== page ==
Tomer Shiran 00:27:45 There actually are. And in fact, there are companies that vendors that this is, this is what they do. They, they, they they’ve developed these data catalogs, see companies like Collibra ventilation and, um, and others that, uh, this, this is exactly what they do. They try to kind of surface the med information, right? The descriptions of the datasets they provide maybe like a search bar that allows you to search for, you know, a few, if, you know, kind of what you’re looking for. I am looking for sales data, I’m looking for things like that. Then you put it in the search bar and it will surface tables that maybe have that column or the columns can be described. And also, uh, you know, you can have tags on these different things. So it gives you a level of kind of data management and kind of a catalog that you can explore what you have.
Tomer Shiran 00:28:27 And then I think for most companies, it comes down to what Vicky, to be honest, I think at the end of the day, there’s a lot of tribal knowledge. This is a problem that has never been truly solved to the end. And I think there’s a lot of tribal knowledge and a lot that you can learn from, from other people within the organization. And you see a lot of that obviously happening as well, because yeah, there’s descriptions of data, but they get out of date and as the data’s changing and, you know, you don’t really understand maybe what exactly is stored in that table. So this is where it’s important for the company to have kind of really good data management kind of processes as well. It’s not just the tools.
Akshay Manchale 00:29:03 Okay. Now I want to switch gears a little bit and talk about cameo, which is obviously the company that you’ve started. So what is Dremio and how does that fit into the ecosystem?
Tomer Shiran 00:29:13 Yeah, sure. So we, we described Dremio as a, a data lake service or a next generation data lake service. And the idea really is to bring kind of the capabilities that you would traditionally having a data warehouse to bring that directly to the data lake and allow people to run SQL queries directly on their data in systems like S3 and ATLs. And so really what we do is we help companies take advantage of all that data they have in their data lake, not just for kind of the data scientists that are doing ad hoc and kind of exploratory work, but for the full spectrum of use cases that you can accomplish with SQL. So we’re, we’re the sequel engine for the data lake and that ranges from people that are using power BI and Tableau, and they want that sub-second response time on their dashboards, all the way to people that are doing ad hoc quarries, and kind of one running one query at a time. And, you know, for many minutes and kind of exploring the results of those queries. So we, um, w were the SQL air for many of the world’s largest data lakes, the largest, uh, many of the largest banks in the country and are just tech companies, retailers, insurance companies really spans every vertical.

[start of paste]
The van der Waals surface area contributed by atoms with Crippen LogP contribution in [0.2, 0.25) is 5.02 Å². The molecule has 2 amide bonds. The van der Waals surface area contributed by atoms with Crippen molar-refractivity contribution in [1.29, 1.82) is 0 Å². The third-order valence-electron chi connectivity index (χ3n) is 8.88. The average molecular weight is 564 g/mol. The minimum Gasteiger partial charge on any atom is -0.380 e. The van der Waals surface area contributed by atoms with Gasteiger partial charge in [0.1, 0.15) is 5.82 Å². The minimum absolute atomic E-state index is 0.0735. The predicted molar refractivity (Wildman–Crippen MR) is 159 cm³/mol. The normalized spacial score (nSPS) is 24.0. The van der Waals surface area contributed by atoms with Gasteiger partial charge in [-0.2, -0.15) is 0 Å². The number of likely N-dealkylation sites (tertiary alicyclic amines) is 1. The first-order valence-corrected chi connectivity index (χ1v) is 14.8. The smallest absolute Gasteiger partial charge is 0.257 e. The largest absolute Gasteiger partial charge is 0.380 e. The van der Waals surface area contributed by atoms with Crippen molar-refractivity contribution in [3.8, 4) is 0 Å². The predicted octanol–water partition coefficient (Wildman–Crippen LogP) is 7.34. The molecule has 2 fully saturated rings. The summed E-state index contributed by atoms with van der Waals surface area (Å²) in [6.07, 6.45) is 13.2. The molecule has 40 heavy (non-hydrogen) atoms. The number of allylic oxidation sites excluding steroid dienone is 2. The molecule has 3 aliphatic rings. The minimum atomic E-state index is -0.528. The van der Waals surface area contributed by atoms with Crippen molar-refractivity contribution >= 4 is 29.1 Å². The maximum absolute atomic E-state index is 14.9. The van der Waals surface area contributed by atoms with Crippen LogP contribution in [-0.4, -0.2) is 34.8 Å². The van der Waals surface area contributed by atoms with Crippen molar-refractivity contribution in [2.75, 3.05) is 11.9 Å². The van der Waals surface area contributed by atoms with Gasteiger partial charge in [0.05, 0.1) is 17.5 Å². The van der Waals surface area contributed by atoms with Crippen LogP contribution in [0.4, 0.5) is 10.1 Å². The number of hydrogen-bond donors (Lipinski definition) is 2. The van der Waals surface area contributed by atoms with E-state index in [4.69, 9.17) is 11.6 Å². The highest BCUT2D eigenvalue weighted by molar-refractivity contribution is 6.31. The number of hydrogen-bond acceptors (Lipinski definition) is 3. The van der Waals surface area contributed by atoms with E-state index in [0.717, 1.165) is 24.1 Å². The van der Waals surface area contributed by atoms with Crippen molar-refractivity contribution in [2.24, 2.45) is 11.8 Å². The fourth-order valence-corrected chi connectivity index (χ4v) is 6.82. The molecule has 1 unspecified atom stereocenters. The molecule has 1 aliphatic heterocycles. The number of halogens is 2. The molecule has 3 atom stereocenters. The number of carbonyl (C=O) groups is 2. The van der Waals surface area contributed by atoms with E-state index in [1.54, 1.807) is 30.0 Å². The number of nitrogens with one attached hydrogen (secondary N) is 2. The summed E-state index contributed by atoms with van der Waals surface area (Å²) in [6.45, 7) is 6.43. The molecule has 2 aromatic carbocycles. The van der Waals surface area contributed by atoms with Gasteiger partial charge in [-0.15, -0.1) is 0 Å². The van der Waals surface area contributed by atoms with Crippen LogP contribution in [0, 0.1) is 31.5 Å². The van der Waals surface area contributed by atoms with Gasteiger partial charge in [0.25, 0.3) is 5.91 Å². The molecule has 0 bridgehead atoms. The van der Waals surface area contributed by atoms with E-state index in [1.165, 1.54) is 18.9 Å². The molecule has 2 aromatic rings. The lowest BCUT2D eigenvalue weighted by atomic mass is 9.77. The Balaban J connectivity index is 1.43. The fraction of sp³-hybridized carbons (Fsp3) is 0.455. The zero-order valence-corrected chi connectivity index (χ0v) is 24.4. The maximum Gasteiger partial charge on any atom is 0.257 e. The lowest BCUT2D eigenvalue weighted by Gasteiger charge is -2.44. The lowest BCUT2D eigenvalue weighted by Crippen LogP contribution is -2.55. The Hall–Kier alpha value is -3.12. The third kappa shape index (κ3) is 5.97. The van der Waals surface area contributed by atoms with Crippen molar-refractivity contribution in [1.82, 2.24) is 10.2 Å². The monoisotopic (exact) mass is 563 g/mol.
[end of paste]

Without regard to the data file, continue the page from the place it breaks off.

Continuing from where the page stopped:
Akshay Manchale 00:30:18 So something that I read on when I was going through some of the talks was, uh, about what your datasets that you can create. Uh, can you tell us more about what, what your data sets are?
Tomer Shiran 00:30:28 Sure. So you could think of the value proposition of Dremio is having two key more than two, but let’s talk about two key kind of components. One is that performance element, the fact that we can rent quarries and achieve the performance that typically you couldn’t get on a data lake historically. Um, and then the second thing is what we call a semantic layer. And so the idea here is that in a company that has lots of users that want to consume data, and increasingly that’s really every company, because everybody wants to democratize data and, and put it at the, in the, in the hands of, of the business. Um, you want to be able to make the data accessible and consumable and secure, right? And you don’t want to create lots of different copies for every single user in the company, right? So, so we have these virtual datasets where you can very easily create kind of different views of the data.